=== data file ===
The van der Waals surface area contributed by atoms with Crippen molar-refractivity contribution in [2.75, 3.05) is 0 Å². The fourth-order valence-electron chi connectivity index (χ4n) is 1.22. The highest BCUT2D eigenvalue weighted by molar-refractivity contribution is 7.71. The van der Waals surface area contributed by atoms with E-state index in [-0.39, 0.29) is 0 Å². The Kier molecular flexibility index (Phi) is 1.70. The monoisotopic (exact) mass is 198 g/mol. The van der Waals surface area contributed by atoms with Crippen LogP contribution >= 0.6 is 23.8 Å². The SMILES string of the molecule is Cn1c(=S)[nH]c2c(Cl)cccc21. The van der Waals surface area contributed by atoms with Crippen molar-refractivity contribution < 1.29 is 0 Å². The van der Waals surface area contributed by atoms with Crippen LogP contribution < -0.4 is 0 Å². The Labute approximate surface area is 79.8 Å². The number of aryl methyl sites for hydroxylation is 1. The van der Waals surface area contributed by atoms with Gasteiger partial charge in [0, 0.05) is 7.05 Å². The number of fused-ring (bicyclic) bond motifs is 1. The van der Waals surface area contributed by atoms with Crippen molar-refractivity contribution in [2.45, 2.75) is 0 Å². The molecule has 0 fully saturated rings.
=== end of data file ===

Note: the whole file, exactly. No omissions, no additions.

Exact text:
The van der Waals surface area contributed by atoms with Crippen molar-refractivity contribution in [2.75, 3.05) is 0 Å². The fourth-order valence-electron chi connectivity index (χ4n) is 1.22. The highest BCUT2D eigenvalue weighted by molar-refractivity contribution is 7.71. The van der Waals surface area contributed by atoms with E-state index in [-0.39, 0.29) is 0 Å². The Kier molecular flexibility index (Phi) is 1.70. The monoisotopic (exact) mass is 198 g/mol. The van der Waals surface area contributed by atoms with Crippen LogP contribution >= 0.6 is 23.8 Å². The SMILES string of the molecule is Cn1c(=S)[nH]c2c(Cl)cccc21. The van der Waals surface area contributed by atoms with Crippen molar-refractivity contribution < 1.29 is 0 Å². The van der Waals surface area contributed by atoms with Crippen LogP contribution < -0.4 is 0 Å². The Labute approximate surface area is 79.8 Å². The number of aryl methyl sites for hydroxylation is 1. The van der Waals surface area contributed by atoms with Gasteiger partial charge in [0, 0.05) is 7.05 Å². The number of fused-ring (bicyclic) bond motifs is 1. The van der Waals surface area contributed by atoms with Crippen molar-refractivity contribution in [2.45, 2.75) is 0 Å². The molecule has 0 fully saturated rings.